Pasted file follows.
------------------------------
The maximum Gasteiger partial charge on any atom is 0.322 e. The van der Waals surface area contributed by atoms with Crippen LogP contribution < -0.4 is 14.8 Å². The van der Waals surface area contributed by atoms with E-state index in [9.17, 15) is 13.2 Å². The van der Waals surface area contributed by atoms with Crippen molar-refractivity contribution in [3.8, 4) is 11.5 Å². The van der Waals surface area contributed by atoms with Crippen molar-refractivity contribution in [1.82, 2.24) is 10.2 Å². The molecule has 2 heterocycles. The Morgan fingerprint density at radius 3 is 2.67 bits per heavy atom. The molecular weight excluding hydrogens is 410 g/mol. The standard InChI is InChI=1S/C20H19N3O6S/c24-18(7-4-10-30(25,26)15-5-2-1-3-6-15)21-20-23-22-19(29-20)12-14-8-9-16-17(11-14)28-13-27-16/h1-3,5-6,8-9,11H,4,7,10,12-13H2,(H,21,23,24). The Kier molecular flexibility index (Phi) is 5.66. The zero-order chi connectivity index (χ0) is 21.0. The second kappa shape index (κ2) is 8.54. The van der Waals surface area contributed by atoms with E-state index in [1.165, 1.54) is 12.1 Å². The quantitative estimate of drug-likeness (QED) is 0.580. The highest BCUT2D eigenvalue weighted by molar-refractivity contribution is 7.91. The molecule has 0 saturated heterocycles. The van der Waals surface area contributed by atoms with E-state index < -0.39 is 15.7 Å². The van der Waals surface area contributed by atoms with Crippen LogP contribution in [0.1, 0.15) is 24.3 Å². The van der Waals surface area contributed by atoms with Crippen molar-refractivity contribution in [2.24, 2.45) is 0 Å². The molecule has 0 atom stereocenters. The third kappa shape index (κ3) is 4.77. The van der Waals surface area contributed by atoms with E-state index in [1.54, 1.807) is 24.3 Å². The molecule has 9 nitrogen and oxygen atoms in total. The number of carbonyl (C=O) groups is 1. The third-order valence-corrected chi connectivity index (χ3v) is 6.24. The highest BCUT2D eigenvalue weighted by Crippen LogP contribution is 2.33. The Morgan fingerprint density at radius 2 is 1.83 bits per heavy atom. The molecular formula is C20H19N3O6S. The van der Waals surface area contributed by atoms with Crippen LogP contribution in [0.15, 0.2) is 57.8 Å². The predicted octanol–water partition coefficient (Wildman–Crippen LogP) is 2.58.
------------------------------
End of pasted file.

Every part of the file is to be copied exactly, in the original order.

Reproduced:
The maximum Gasteiger partial charge on any atom is 0.322 e. The van der Waals surface area contributed by atoms with Crippen LogP contribution < -0.4 is 14.8 Å². The van der Waals surface area contributed by atoms with E-state index in [9.17, 15) is 13.2 Å². The van der Waals surface area contributed by atoms with Crippen molar-refractivity contribution in [3.8, 4) is 11.5 Å². The van der Waals surface area contributed by atoms with Crippen molar-refractivity contribution in [1.82, 2.24) is 10.2 Å². The molecule has 2 heterocycles. The Morgan fingerprint density at radius 3 is 2.67 bits per heavy atom. The molecular weight excluding hydrogens is 410 g/mol. The standard InChI is InChI=1S/C20H19N3O6S/c24-18(7-4-10-30(25,26)15-5-2-1-3-6-15)21-20-23-22-19(29-20)12-14-8-9-16-17(11-14)28-13-27-16/h1-3,5-6,8-9,11H,4,7,10,12-13H2,(H,21,23,24). The Kier molecular flexibility index (Phi) is 5.66. The zero-order chi connectivity index (χ0) is 21.0. The second kappa shape index (κ2) is 8.54. The van der Waals surface area contributed by atoms with E-state index in [1.165, 1.54) is 12.1 Å². The quantitative estimate of drug-likeness (QED) is 0.580. The highest BCUT2D eigenvalue weighted by molar-refractivity contribution is 7.91. The molecule has 0 saturated heterocycles. The van der Waals surface area contributed by atoms with E-state index < -0.39 is 15.7 Å². The van der Waals surface area contributed by atoms with Crippen LogP contribution in [0.1, 0.15) is 24.3 Å². The van der Waals surface area contributed by atoms with Crippen molar-refractivity contribution in [2.24, 2.45) is 0 Å². The molecule has 0 atom stereocenters. The third kappa shape index (κ3) is 4.77. The van der Waals surface area contributed by atoms with E-state index in [1.54, 1.807) is 24.3 Å². The molecule has 9 nitrogen and oxygen atoms in total. The number of carbonyl (C=O) groups is 1. The third-order valence-corrected chi connectivity index (χ3v) is 6.24. The highest BCUT2D eigenvalue weighted by Crippen LogP contribution is 2.33. The Morgan fingerprint density at radius 2 is 1.83 bits per heavy atom. The molecular formula is C20H19N3O6S. The van der Waals surface area contributed by atoms with Crippen LogP contribution in [0.15, 0.2) is 57.8 Å². The predicted octanol–water partition coefficient (Wildman–Crippen LogP) is 2.58.